Red Sox 5, Mariners 4: The Sox avoid a sweep thanks in part to Clay Buchholz, who was making his first start in a month. He wasn’t great, but he did pitch into the eighth inning and, given how badly the Mariners had battered Sox pitching the past two games, allowing only four runs was a moral victory.

Angels 6, Twins 2: Garrett Richards pitched four-hit ball into the eighth inning to win his fourth straight win and the Angels won their fifth in a row. Richards has a 1.06 ERA in June and has allowed only four runs over his last five starts.

Indians 6, Diamondbacks 1: A day after playing a long extra innings game, the winner here was going to be the team that got the most innings out of its starter. Well, usually the winner of any game is the one which gets the most wins out of its starter, but you know what I mean. Here Corey Kluber pitched seven shutout innings for Cleveland, striking out eight.

Dodgers 5, Royals 4: The Dodgers scored the go-ahead run in the eighth when Wade Davis hit A.J. Ellis with a pitch with the bases loaded. Obviously not intentional. And I obviously did not need to say that, but given that the Diamondbacks set new precedent with that kind of crap last week I suppose I need to be 100% clear about these things. Anyway, that was the first run Davis had given up since April.

Tigers 8, Rangers 6: Six in a row for Detroit. Martinez homered. So did Martinez. On back to back pitches. That Martinez sure is good. So is the other one.

Orioles 5, White Sox 4: Nelson Cruz hit a game-tying grand slam in the eighth inning and David Lough scored the winning run on a walkoff wild pitch in the 12th. The O’s take two of three from the Pale Hose, with both wins coming in their final at bat.

 

Video: Mets execute a bizarre double play against the Nationals

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Double plays come in an assortment of combinations, from the standard 6-4-3 combo to some more unusual patterns. During the Mets’ 5-3 win over the Nationals on Saturday, however, what made this double play strange was less the product of an unorthodox route and almost entirely due to an unexpected collision on the basepaths instead.

In the bottom of the fourth inning, with the Mets trailing 1-0, Zack Wheeler caught Jose Lobaton swinging for strike three. Mets’ backstop Travis d'Arnaud fired the ball to second base, where the ball slipped out of Asdrubal Cabrera‘s glove as Jayson Werth slid into the bag for a stolen base. Second baseman Neil Walker fielded the ball in shallow center field, then tossed it to third base, and Jose Reyes tagged Werth easily for the second out of the play.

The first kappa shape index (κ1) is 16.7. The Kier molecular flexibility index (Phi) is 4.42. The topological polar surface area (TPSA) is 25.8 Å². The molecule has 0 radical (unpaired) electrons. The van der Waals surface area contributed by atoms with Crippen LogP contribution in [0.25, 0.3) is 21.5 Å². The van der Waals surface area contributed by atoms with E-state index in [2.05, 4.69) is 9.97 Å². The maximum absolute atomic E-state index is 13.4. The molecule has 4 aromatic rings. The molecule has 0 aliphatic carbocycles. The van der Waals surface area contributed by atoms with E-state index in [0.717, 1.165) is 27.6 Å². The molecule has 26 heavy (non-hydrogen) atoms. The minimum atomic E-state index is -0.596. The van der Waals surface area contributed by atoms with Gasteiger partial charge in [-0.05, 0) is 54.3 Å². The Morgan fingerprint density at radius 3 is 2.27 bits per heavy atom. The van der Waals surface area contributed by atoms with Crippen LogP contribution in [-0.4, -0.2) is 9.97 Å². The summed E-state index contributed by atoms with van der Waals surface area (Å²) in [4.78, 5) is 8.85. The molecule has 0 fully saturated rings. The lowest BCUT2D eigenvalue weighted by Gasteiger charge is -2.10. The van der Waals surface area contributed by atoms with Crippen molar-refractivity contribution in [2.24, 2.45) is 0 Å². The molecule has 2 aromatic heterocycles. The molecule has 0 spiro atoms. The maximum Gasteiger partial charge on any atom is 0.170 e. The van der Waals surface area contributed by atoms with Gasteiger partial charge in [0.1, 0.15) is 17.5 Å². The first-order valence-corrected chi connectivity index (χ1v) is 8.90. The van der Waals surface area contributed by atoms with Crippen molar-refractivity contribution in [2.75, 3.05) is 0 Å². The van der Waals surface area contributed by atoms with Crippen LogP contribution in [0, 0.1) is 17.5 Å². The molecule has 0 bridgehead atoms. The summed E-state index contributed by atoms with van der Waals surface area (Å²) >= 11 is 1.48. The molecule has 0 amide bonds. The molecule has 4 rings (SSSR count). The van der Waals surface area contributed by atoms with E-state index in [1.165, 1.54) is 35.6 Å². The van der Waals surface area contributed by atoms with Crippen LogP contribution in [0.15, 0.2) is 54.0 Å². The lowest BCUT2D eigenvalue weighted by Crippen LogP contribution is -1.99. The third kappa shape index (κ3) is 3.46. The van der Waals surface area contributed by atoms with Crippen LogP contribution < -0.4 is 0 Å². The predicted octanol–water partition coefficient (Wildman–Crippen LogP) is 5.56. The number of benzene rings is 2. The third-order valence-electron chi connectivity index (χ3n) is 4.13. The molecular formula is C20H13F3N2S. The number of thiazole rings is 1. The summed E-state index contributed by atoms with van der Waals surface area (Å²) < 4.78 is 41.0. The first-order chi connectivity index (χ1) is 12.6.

The Mets complimented their defensive efforts with a strong showing at the plate, reclaiming the lead with three home runs from Michael Conforto and Jose Reyes to clinch their tenth win of the year.

Report: Adam Eaton to miss rest of the season with a torn ACL

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It’s been a miserable weekend for Nationals’ outfielder Adam Eaton, who stumbled over first base and injured his leg while running out an infield single in Friday’s 7-5 loss to the Mets. While the team officially placed the outfielder on the 10-day disabled list with a left knee strain on Saturday, FOX Sports’ Ken Rosenthal reports that Eaton has been diagnosed with a torn ACL in his left knee and is expected to miss the remainder of the 2017 season. The team has yet to confirm the diagnosis or announce a definite timetable for the 28-year-old’s return, perhaps due to extended evaluations by Eaton’s orthopedic doctor:

The Nationals appear to have several outfield options with Eaton on the disabled list, though they have not pinned down a long-term solution. Center fielder Michael Taylor replaced Eaton on the field during the tail end of Friday’s game, and returned on Saturday to man center and bat second in the lineup. The club also promoted top outfield prospect Rafael Bautista, who slashed .291/.325/.354 with five doubles and a .680 OPS through 19 games in Triple-A Syracuse this season. He’ll assume Eaton’s roster spot and looks to be available for a backup role in the outfield going forward.